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"Good Cause" Eviction Bill Is Bad for the Tenant and the Landlord
New York Progressives are gunning to exacerbate the housing crisis that strict eviction-protection has brought in other states.
New York Governor Kathy Hochul is being attacked form all sides for her housing plan.
Intense negotiations are ongoing over New York’s FY 2024 Executive Budget. To address the shortage of homes and rental units that have spiked the housing market, Hochul has proposed the New York Housing Compact plan to be included in the budget, and the state is deadlocked over its provisions. The plan sets a goal of building 800,000 new homes in the state over the span of 10 years. Several republican legislators and landlord associations have spoken about the negative impact of the deal, especially on Long Island, partly because the house increase mandate plans to overrule local zoning laws, placing too heavy a burden on existing infrastructure.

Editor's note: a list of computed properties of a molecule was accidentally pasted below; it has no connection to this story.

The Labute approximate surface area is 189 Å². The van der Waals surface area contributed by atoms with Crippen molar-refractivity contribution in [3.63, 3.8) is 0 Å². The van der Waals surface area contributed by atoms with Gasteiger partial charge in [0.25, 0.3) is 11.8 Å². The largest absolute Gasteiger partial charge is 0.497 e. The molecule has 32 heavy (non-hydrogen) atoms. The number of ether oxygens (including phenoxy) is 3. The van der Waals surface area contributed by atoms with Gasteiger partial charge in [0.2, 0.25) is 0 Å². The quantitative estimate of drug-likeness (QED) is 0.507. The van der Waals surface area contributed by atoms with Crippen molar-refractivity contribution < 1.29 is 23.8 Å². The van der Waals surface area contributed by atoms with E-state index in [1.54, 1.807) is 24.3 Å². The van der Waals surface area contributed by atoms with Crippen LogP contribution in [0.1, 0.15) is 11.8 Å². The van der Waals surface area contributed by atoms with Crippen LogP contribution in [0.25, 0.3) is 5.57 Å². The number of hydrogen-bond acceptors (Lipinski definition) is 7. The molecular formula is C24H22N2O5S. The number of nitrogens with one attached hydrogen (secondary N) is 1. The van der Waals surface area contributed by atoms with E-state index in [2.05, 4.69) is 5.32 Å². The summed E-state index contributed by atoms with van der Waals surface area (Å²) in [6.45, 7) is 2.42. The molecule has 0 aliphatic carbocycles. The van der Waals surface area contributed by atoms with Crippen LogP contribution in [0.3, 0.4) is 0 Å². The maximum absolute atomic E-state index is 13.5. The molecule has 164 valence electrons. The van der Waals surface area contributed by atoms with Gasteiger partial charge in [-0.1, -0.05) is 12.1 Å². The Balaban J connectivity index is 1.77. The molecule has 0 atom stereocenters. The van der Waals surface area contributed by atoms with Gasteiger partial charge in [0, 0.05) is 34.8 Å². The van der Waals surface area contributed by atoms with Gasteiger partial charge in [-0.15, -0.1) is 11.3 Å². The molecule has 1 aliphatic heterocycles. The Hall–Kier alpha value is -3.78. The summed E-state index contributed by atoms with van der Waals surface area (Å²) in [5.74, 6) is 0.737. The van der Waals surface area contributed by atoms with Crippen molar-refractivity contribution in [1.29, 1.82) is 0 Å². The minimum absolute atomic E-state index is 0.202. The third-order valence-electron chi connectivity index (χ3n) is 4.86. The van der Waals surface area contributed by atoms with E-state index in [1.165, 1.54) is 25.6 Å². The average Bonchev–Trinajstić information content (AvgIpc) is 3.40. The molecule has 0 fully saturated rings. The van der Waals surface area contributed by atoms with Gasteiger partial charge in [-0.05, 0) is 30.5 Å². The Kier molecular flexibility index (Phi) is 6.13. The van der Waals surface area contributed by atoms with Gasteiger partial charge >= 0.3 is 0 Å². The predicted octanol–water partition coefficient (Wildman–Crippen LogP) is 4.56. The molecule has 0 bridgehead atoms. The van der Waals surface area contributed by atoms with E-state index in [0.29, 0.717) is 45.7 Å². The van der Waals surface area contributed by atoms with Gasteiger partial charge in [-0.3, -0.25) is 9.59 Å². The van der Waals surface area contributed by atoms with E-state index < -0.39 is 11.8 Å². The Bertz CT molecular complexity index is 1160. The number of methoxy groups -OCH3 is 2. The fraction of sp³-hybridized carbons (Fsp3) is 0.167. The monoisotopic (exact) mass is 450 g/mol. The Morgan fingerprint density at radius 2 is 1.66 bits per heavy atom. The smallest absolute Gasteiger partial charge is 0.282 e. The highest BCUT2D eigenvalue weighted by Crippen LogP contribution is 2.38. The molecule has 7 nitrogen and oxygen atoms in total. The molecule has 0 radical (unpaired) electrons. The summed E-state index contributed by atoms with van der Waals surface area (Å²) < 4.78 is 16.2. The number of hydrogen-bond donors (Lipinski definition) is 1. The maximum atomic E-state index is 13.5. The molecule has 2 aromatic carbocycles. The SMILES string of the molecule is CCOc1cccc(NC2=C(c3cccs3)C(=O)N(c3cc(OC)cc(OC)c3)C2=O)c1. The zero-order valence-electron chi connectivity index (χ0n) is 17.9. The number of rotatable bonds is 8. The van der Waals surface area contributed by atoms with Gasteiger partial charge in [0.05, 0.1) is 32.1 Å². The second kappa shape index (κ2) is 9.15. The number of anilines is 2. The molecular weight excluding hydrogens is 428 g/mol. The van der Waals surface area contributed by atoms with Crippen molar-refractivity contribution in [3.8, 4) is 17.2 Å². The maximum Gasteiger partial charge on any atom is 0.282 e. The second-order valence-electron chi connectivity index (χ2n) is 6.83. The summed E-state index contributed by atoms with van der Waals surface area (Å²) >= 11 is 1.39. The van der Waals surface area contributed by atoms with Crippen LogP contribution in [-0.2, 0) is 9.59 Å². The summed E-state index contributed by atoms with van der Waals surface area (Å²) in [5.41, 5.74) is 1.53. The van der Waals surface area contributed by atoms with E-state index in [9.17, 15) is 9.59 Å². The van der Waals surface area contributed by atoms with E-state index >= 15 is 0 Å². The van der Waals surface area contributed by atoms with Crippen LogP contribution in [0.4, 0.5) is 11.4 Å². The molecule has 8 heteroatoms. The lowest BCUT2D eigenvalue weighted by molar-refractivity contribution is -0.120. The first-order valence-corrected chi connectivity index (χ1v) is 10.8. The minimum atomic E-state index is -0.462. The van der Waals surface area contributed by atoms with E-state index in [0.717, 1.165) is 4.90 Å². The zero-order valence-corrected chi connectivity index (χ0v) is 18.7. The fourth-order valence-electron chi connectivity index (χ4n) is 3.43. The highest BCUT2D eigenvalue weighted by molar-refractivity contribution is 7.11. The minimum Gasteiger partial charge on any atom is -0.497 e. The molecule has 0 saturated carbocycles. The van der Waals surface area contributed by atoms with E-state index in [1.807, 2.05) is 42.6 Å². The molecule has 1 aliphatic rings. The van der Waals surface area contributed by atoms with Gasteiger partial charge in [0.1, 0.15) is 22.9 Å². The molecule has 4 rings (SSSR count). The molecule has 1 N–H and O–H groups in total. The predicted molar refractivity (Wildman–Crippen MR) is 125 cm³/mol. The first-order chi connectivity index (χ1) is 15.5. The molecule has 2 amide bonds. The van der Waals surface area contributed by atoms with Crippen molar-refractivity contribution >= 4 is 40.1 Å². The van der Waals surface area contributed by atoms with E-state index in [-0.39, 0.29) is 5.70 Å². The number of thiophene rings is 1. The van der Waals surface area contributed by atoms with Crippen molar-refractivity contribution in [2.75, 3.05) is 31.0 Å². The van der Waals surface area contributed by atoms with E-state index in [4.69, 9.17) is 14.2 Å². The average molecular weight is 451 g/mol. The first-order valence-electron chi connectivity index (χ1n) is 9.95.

On the other side, a group of progressives and moderate Democrats have joined together to propose a “good cause” eviction bill, Sponsored by New York State Senator Julia Salazar. The bill is twofold, it contains both restrictions on landlords ending a tenancy, combined with rent control measures.
Regarding rent control, increases would be capped at 3 percent a year or 1.5 times the Consumer Price Index. The bill gives landlords the opportunity for larger increases if they can prove their costs have gone up or made significant improvements and is limited to landlords with 4 or more units. The Community Service Society predicts that the bill would affect 1.6 million households across the state, which is about half of all renters, averaging above two thirds of houses in non-NYC counties to be eligible.